A Turkish court released four men accused of sexually assaulting a woman despite forensic evidence strongly supporting the allegations, once again raising concerns that perpetrators of abuse in Turkey are granted impunity, the Birgün daily reported.
Thirty-five-year-old S.G. claimed she had been drugged and raped by her former boyfriend and three of his friends on the evening of May 14, 2023. She also claimed to have been beaten and that her ex-boyfriend broke her nose.
The Ankara Institute of Forensic Medicine in a July report found DNA evidence from the four men on S.G.’s body. Since the men’s release, S.G. said she was being threatened to withdraw her complaint.
“The prosecutor is completely deaf to my concerns,” she said. “The assailants told me that my complaints were futile and that they would eventually walk free. The prosecutor issued a 90-day restraining order, but this is not enough. I want authorities to take this matter seriously.”
Women’s rights activists in Turkey have drawn attention to a culture of impunity surrounding sexual and physical abuse cases. They argue that perpetrators often escape prosecution or are handed reduced prison sentences.
According to the activists, at least 17 perpetrators were given reduced prison sentences in the first nine months of this year. Some of these cases involved the sexual abuse of underage girls. Canan Güllü, chair of the Federation of Turkish Women’s Associations, said such reduced sentences have resulted in an increase of physical and sexual abuse cases.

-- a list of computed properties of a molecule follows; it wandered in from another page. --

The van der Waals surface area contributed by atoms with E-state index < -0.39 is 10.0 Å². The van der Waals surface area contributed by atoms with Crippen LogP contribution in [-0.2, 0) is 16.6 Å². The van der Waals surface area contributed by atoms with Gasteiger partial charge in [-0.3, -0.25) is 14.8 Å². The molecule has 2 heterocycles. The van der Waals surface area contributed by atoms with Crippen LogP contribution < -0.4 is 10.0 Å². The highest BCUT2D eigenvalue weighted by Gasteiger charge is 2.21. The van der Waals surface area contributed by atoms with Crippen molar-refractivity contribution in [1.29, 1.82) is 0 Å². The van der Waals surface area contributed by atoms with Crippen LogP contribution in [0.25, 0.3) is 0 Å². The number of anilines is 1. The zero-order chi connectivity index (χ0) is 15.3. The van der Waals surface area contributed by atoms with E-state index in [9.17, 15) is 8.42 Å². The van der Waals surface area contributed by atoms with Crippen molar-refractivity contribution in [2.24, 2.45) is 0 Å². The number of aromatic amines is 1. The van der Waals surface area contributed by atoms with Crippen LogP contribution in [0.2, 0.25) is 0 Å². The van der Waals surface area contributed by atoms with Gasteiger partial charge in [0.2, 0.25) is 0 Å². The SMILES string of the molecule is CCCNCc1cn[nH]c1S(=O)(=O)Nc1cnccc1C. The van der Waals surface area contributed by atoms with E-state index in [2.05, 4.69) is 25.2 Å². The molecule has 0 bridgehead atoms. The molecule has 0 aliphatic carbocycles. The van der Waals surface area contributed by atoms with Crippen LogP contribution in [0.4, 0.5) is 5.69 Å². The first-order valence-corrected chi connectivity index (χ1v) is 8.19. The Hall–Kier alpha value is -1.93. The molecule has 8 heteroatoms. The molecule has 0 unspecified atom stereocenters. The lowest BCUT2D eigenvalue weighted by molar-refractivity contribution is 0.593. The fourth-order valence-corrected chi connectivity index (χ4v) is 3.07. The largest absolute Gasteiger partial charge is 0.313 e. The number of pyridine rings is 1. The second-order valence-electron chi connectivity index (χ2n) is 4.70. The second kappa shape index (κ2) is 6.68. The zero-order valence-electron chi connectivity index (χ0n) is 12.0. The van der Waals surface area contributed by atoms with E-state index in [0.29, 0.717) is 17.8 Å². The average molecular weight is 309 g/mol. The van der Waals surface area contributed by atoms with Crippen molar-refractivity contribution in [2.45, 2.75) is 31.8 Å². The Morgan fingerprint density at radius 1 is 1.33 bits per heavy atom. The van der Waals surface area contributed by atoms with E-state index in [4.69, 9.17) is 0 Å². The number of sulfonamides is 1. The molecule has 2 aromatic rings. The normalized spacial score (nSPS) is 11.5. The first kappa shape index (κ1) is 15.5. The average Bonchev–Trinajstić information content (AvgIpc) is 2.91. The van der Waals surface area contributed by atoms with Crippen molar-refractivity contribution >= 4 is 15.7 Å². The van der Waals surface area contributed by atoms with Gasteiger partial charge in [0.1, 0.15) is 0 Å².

Güllü said the ruling Justice and Development Party (AKP) and its conservative political allies were at fault for the increase of violence against women since they promote patriarchal values and wield influence over the judiciary.
Moreover, in a move that attracted national and international outrage, Turkish President Recep Tayyip Erdoğan through a presidential decree pulled the country out of an international treaty in March 2021 that requires governments to adopt legislation prosecuting perpetrators of domestic violence and similar abuse as well as marital rape and female genital mutilation.
The Council of Europe Convention on Preventing and Combating Violence against Women and Domestic Violence, better known as the Istanbul Convention, is an international accord designed to protect women’s rights and prevent domestic violence in societies and was opened to the signature of Council of Europe member countries in 2011.